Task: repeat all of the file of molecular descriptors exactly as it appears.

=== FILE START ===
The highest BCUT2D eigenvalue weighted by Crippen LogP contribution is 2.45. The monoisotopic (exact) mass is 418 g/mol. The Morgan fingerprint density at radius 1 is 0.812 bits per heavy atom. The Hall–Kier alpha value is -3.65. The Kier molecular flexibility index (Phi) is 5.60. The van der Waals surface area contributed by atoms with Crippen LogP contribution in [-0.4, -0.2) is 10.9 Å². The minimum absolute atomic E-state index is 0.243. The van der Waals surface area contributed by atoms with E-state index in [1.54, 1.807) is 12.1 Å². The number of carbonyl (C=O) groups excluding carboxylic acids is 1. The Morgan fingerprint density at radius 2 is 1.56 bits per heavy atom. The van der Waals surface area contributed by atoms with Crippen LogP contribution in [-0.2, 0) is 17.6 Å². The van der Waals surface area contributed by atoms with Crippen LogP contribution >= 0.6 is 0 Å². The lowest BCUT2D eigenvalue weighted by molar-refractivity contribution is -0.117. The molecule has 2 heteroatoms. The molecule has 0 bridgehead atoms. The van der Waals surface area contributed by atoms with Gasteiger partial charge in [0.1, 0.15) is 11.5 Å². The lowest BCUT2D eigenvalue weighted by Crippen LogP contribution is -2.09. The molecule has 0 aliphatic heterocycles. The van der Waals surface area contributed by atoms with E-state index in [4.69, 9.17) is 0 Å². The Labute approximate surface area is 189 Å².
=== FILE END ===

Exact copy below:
The highest BCUT2D eigenvalue weighted by Crippen LogP contribution is 2.45. The monoisotopic (exact) mass is 418 g/mol. The Morgan fingerprint density at radius 1 is 0.812 bits per heavy atom. The Hall–Kier alpha value is -3.65. The Kier molecular flexibility index (Phi) is 5.60. The van der Waals surface area contributed by atoms with Crippen LogP contribution in [-0.4, -0.2) is 10.9 Å². The minimum absolute atomic E-state index is 0.243. The van der Waals surface area contributed by atoms with E-state index in [1.54, 1.807) is 12.1 Å². The number of carbonyl (C=O) groups excluding carboxylic acids is 1. The Morgan fingerprint density at radius 2 is 1.56 bits per heavy atom. The van der Waals surface area contributed by atoms with Crippen LogP contribution in [-0.2, 0) is 17.6 Å². The van der Waals surface area contributed by atoms with Crippen LogP contribution >= 0.6 is 0 Å². The lowest BCUT2D eigenvalue weighted by molar-refractivity contribution is -0.117. The molecule has 2 heteroatoms. The molecule has 0 bridgehead atoms. The van der Waals surface area contributed by atoms with Gasteiger partial charge in [0.1, 0.15) is 11.5 Å². The lowest BCUT2D eigenvalue weighted by Crippen LogP contribution is -2.09. The molecule has 0 aliphatic heterocycles. The van der Waals surface area contributed by atoms with E-state index in [4.69, 9.17) is 0 Å². The Labute approximate surface area is 189 Å².